Curly-leaf Pondweed (Potamogeton crispus) is an aquatic plant native to Eurasia that is considered an invasive in North America. It can spread rapidly; replacing native vegetation, clogging waterways and limiting recreational use. Ten years ago, CLP was the first invasive plant to be discovered in Lake Waramaug.

During this decade, the Task Force has been combating CLP though the use of hand-pulling by divers whose efforts are aided by the use of suction-harvesting equipment. However, the LWTF's plant scientist has identified 7 sites where CLP has been especially resistant and he has concluded that "hand removal in these areas is not working," raising questions concerning the efficacy of using these techniques alone.

Consequently, the Task Force is beginning to study the feasibility of alternative methods that have had long term success in other lakes, including testing the limited and targeted application of chemicals on large, dense patches of CLP. In addition, LWTF is considering additional surveys to monitor the threat more closely.

Alternative methods of controlling CLP will be thoroughly studied and the lake community will be informed of these findings.

The 2016 shoreline survey did provide some positive news: no other invasive plants, such as water chestnut and water clover, were discovered.


Seaplane Landing Ordiance Passes

In a public meeting held on June 17, the town of Kent became the third of the three Lake Waramaug towns to vote in favor of an ordinance prohibiting the landing of seaplanes on the lake. Washington and Warren had approved the ordinance on May 19.

The ordinance provides for a $250 fine for any landing on or takeoff from the lake. It will take effect fifteen days after proper public notification according to Connecticut General Statutes. The first selectmen of the three towns are directed to inform the FAA and all appropriate pilots' associations of the ordinance.

The Lake Waramaug Task Force, along with other environmental organizations, strongly supported the ordinance due to the threat that seaplanes could introduce destructive invasive species into the lake waters. The ordinance includes the following clause addressing the environmental concern: "Cognizant of the unavoidable danger of contamination of the Lake by aircraft from other water bodies which would compromise the many year undertaking to preserve the quality of the water of Lake Waramaug from invasive species and other pollutants...."  More information on the ordinance here.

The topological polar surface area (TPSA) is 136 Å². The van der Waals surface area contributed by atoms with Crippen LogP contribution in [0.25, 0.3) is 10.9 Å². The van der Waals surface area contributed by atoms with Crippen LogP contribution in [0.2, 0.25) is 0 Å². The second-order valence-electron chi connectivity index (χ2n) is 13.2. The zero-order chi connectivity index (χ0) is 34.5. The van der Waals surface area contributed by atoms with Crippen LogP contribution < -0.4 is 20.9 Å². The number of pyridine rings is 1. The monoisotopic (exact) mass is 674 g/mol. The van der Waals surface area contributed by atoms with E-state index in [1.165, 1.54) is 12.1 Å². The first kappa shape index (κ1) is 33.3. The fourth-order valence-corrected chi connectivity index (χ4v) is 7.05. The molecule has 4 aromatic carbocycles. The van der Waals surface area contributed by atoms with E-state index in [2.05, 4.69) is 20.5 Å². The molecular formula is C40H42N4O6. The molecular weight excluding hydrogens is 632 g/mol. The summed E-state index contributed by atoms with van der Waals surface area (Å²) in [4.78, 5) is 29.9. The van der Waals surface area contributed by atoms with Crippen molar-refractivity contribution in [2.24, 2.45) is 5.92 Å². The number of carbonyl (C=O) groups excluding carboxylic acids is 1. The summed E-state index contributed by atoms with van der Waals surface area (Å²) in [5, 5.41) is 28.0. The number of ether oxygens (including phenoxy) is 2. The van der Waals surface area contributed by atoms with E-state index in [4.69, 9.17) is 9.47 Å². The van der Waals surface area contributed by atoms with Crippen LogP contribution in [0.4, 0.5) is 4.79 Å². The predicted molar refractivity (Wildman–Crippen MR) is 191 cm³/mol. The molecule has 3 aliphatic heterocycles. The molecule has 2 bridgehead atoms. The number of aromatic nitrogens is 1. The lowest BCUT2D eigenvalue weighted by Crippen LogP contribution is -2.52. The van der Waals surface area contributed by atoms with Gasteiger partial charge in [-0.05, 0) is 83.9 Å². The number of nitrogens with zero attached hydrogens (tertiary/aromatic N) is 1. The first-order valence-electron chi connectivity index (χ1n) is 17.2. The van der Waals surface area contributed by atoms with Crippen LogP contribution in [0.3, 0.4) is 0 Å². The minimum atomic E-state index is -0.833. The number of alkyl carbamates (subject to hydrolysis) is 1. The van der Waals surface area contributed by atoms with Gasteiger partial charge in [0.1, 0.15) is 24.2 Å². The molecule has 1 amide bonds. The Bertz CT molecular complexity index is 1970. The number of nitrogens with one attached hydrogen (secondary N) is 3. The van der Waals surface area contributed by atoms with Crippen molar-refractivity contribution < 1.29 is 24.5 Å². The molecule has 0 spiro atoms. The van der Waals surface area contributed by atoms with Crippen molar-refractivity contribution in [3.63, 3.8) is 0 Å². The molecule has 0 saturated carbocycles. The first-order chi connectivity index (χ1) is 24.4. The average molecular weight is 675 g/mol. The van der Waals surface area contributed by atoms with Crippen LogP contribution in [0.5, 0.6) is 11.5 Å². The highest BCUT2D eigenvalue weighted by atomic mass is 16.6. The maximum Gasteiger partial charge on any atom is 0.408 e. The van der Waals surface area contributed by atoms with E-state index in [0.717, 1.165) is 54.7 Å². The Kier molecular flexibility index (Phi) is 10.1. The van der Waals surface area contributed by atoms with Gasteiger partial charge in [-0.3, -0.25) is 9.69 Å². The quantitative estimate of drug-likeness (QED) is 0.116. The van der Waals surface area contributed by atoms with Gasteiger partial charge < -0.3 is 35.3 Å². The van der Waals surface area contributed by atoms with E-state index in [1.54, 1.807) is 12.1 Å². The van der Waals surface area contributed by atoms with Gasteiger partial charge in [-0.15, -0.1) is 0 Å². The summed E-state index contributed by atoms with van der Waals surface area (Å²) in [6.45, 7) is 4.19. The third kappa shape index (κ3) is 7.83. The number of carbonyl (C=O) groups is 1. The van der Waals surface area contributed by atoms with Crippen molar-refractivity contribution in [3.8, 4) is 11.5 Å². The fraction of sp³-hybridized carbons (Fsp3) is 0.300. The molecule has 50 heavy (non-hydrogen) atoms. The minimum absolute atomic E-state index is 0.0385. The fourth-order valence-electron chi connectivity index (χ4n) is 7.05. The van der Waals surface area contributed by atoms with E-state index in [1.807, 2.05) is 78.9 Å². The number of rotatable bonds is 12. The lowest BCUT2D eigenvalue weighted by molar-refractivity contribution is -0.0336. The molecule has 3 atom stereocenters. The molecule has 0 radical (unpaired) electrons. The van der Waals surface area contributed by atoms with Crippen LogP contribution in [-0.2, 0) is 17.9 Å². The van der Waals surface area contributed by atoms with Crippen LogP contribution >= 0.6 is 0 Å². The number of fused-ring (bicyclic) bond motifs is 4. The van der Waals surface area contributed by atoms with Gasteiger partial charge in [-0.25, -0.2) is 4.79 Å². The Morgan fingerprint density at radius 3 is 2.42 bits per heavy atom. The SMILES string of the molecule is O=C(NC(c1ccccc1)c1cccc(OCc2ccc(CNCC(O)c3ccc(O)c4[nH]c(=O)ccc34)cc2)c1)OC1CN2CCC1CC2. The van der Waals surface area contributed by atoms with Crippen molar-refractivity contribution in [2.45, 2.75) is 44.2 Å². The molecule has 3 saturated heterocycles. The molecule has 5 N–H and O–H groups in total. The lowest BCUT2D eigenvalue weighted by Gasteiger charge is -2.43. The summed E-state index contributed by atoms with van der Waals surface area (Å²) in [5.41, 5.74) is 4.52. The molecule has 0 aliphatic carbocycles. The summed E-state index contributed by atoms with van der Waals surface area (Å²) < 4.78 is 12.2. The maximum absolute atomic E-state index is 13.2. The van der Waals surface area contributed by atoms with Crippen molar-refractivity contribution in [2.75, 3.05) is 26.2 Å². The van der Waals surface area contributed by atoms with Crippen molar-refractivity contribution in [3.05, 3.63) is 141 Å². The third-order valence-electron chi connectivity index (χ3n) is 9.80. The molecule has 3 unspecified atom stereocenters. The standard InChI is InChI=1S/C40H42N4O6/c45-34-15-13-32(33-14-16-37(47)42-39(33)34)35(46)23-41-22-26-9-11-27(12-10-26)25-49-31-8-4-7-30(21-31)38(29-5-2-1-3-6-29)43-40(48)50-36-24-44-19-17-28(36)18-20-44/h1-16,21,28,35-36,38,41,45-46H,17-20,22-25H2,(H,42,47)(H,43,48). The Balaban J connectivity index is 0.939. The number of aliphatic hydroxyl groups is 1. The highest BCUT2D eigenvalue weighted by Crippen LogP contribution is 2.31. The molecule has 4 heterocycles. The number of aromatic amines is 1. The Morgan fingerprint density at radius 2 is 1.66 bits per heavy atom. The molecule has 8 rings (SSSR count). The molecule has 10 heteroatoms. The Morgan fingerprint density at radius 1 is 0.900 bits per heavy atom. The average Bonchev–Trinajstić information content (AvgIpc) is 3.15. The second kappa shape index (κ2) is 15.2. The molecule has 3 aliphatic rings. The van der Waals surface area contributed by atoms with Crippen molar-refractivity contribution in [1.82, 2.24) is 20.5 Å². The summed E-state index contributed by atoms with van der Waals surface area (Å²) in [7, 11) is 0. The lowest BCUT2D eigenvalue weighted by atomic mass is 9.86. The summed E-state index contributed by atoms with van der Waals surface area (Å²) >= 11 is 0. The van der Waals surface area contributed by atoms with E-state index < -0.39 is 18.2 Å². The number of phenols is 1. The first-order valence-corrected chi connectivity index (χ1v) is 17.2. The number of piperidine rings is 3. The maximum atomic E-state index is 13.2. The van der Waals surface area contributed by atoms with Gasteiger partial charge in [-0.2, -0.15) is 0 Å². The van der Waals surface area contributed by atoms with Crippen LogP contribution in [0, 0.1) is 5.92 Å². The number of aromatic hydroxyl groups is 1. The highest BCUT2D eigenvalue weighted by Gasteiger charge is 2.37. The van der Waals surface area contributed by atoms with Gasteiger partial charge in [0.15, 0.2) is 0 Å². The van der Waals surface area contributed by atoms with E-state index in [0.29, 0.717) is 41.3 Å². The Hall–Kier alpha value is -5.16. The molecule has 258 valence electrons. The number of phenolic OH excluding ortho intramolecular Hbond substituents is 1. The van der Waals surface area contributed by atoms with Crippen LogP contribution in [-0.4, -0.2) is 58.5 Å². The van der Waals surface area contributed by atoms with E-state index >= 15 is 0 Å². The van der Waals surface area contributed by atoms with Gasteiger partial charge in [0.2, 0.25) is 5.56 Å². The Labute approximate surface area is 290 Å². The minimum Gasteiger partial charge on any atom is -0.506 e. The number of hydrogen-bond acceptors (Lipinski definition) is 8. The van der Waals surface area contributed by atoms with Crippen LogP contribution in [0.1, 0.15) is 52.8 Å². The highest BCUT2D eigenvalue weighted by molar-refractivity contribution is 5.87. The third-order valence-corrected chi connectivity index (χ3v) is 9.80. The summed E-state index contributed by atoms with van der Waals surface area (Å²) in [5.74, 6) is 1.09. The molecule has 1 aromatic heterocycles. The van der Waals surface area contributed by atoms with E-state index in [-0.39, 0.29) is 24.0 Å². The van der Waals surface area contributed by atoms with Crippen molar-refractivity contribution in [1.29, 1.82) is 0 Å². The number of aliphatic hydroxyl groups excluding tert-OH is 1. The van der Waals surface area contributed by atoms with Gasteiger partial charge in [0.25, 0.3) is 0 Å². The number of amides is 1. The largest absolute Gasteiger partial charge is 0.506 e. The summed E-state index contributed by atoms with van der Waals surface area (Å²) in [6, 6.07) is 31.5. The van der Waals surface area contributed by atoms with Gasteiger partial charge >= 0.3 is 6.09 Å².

LWTF Spring 2016 Development Statement

Development near Lake Waramaug and in its watershed has been in a mini boom over the past two years. New homes and new landscaping plans are dotting the shoreline and surrounding hills. New neighbors are invigorating our community and enjoying the Lake. Growth is good. But unless development plans incorporate up to date best practices for water quality protection such growth threatens to diminish the work the Lake Waramaug Task Force, and the community in general, has done over the past 40 years to keep the Lake healthy.   Read more here . 

Zooplankton Project Awarded

(Above) Robert Nicholas (left), president of the Harcourt Foundation, presents the grant check to LWTF Chair Molly Hart & Exec.Director Tom McGowan.

Harcourt Foundation Grant

A cutting-edge LWTF plan to stimulate the growth of Zooplankton in Lake Waramaug has been awarded a $7,500 grant by the Ellen Knowles Harcourt Foundation based in New Milford, CT. The experimental project, which could result in significant benefits to water quality and clarity for lakes everywhere, was brought to the Task Force by its chief limnologist, Dr. Robert Kortmann. The idea emerged from discussions that evolved after the Task Force's land-based Hypolymnetic Withdrawal System on Arrow Point was retired in May 2015 in favor of two new in-lake Layer Aeration systems. The old structure consisted of a large concrete basin with four chambers that aerated water before returning it to the lake. Dr. Kortmann determined that the facility provided a unique opportunity to experiment with the cultivation of zooplankton, tiny organisms that feed on algae and are therefore beneficial to water quality.

(Another LWTF initiative, the stocking of the lake with brown trout, also benefits zooplankton by reducing the population of their predator, alewives.)

The LWTF Executive Director Tom McGowan and board member Dan Scherr produced a grant application stressing the innovative nature of the plan and the potential for broader application if successful. The Harcourt Foundation responded quickly with the grant and its president, Bob Nicholas, delivered a check personally to the LWTF Board on January 25. The grant will offset the planning and initial development costs to modify the Arrow Point basin.